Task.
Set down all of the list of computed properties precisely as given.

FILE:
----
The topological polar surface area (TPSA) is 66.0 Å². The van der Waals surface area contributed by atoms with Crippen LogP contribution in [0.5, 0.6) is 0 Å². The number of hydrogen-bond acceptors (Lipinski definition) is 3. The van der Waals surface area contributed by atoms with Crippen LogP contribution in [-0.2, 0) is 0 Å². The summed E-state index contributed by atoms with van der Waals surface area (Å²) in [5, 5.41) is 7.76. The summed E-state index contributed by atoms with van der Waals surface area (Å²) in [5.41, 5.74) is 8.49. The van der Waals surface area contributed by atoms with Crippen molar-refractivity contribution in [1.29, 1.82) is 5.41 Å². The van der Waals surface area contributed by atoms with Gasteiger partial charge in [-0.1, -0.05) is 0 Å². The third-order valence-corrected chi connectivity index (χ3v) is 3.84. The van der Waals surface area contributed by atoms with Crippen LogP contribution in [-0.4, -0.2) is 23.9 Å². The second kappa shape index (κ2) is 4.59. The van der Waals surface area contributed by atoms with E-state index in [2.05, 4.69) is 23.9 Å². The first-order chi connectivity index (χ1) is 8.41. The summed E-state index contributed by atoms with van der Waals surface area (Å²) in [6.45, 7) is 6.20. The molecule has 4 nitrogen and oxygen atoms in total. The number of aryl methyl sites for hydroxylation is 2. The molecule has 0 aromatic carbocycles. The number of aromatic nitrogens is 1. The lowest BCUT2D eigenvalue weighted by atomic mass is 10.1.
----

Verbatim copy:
The topological polar surface area (TPSA) is 66.0 Å². The van der Waals surface area contributed by atoms with Crippen LogP contribution in [0.5, 0.6) is 0 Å². The number of hydrogen-bond acceptors (Lipinski definition) is 3. The van der Waals surface area contributed by atoms with Crippen LogP contribution in [-0.2, 0) is 0 Å². The summed E-state index contributed by atoms with van der Waals surface area (Å²) in [5, 5.41) is 7.76. The summed E-state index contributed by atoms with van der Waals surface area (Å²) in [5.41, 5.74) is 8.49. The van der Waals surface area contributed by atoms with Crippen molar-refractivity contribution in [1.29, 1.82) is 5.41 Å². The van der Waals surface area contributed by atoms with Gasteiger partial charge in [-0.1, -0.05) is 0 Å². The third-order valence-corrected chi connectivity index (χ3v) is 3.84. The van der Waals surface area contributed by atoms with Crippen LogP contribution in [-0.4, -0.2) is 23.9 Å². The second kappa shape index (κ2) is 4.59. The van der Waals surface area contributed by atoms with E-state index in [2.05, 4.69) is 23.9 Å². The first-order chi connectivity index (χ1) is 8.41. The summed E-state index contributed by atoms with van der Waals surface area (Å²) in [6.45, 7) is 6.20. The molecule has 4 nitrogen and oxygen atoms in total. The number of aryl methyl sites for hydroxylation is 2. The molecule has 0 aromatic carbocycles. The number of aromatic nitrogens is 1. The lowest BCUT2D eigenvalue weighted by atomic mass is 10.1.